Olan Minks is a huge fan of everything Nike. So when it came time to choose a topic for Princeton Middle School’s annual History Day, he didn’t think twice.

Phil Knight is the CEO of the shoe and athletic apparel giant, and Minks dove into his history for the project.

The Princeton seventh grader had earlier read Knight’s autobiography, titled “Shoe Dog,” and figured this would be the perfect time to learn more about the man behind the swoosh.

“I read that book and my interested just exploded from there,” Minks said. “I wanted to keep learning more about him and how Nike started.”

Minks’ project was one of about 800 on display on Thursday, Dec. 19, as part of History Day at Princeton Middle School.

This was the school’s fifth History Day, which was originated by the school’s social studies teachers.

Minks’ Nike display included pictures of his favorite Nike items along with tidbits about the company’s history.

“I didn’t know he had a company before Nike called Blue Ribbon Sports,” Minks said. “He designed shoes there, but there were legal issues and it wasn’t doing very well, so he had to start all over again. So he created Nike. It was really fun project to work on. I love that we can choose whatever we want and find what we’re interested in.”

His favorite Nike item? The original “Air Jordan” basketball shoe.

Event grows every year

Dan Voce is the assistant principal at the middle school. A social studies major in college, he again was impressed at the level the students take their project.

“Every year there are quite a few topics or people that I’ve never heard of, so kids really do their research (and) come up with topics that are very impressive,” Voce said. “It always amazes me. The students really have upped their game.”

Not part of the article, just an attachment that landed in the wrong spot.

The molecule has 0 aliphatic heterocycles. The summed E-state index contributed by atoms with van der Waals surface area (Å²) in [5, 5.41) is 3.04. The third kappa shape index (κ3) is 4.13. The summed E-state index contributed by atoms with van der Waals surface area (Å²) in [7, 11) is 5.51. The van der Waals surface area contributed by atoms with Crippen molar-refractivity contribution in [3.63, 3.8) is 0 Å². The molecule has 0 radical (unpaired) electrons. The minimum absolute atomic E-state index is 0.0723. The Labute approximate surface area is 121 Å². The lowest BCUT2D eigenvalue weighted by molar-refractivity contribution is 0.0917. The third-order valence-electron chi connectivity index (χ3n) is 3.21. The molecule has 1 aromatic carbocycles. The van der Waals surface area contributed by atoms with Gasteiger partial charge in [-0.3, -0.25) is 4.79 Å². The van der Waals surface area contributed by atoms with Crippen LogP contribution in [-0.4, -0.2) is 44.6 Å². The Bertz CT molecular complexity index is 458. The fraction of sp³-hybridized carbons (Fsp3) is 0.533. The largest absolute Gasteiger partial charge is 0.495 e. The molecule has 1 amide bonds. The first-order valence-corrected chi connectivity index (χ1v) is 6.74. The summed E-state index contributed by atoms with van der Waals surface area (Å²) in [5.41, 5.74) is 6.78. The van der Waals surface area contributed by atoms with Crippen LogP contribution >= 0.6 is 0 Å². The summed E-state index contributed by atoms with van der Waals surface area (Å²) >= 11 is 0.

This year’s theme was “Breaking Barriers.” Students had to choose their project based on a related historical moment. They have the option of making an informational board for display, acting out a performance, or creating a website or documentary.

The school began inviting parents to History Day a couple of years ago, and they could be seen everywhere looking at students’ projects.

Voce said the lessons learned by the students go well beyond history.

“It’s really nice to see kids have an opportunity to shine on a public stage,” Voce said. “That’s one of the unintended positives of this. Kids are learning how to do some public speaking, how to present, how to take feedback from others and the ones that move on to regionals will keep working to improve their project.”

Enthusiastic presentations

Each student stands by their project and is available to describe what they’ve learned to onlookers.

Seventh grader Alayna Hustad, battling a scratchy voice, had the opportunity to explain her project on the “Dirty Dozen” to her peers and community members.

“They were the first women to ever work on the railroad. Once the men that were working on the Great Northern Railway left for war, they thought they could do something because it hadn’t been worked on for a couple months,” said Hustad, who used six sources during her research. “So they started working on it and worked as engine wipers, yard workers, operated the turntables and inspired future generations to work on things men work on and show they could do the same things.

“I learned a lot. It was a really interesting topic. I thought it was really cool to see what our ancestors did and how we got the build-up to what our world is today. I had no idea about this before. I found it online and thought it would be a really interesting topic. It’s been a lot of fun. History Day is one of my favorite things we do in school.”

Sixth grader Clara Haas was inspired after learning more for her project, titled “Women in the Workforce.” She saw the famous picture of Rosie the Riveter, which represents the women who worked in factories and shipyards during World War II.

“The barrier back then was they were mostly just housewives and didn’t really have a voice,” Haas said. “Nowadays, they’re running in presidential campaigns and the stereotypical role is fully dissolving. I saw the Rosie the Riveter picture and wondered what it was about. I learned something new about each little section I worked on.”

History Day also is tied into regional and state competitions. About 40 Princeton students advanced to the regionals last year at St. Cloud State, and about 15-20 went on to the state competition at the University of Minnesota.

Load comments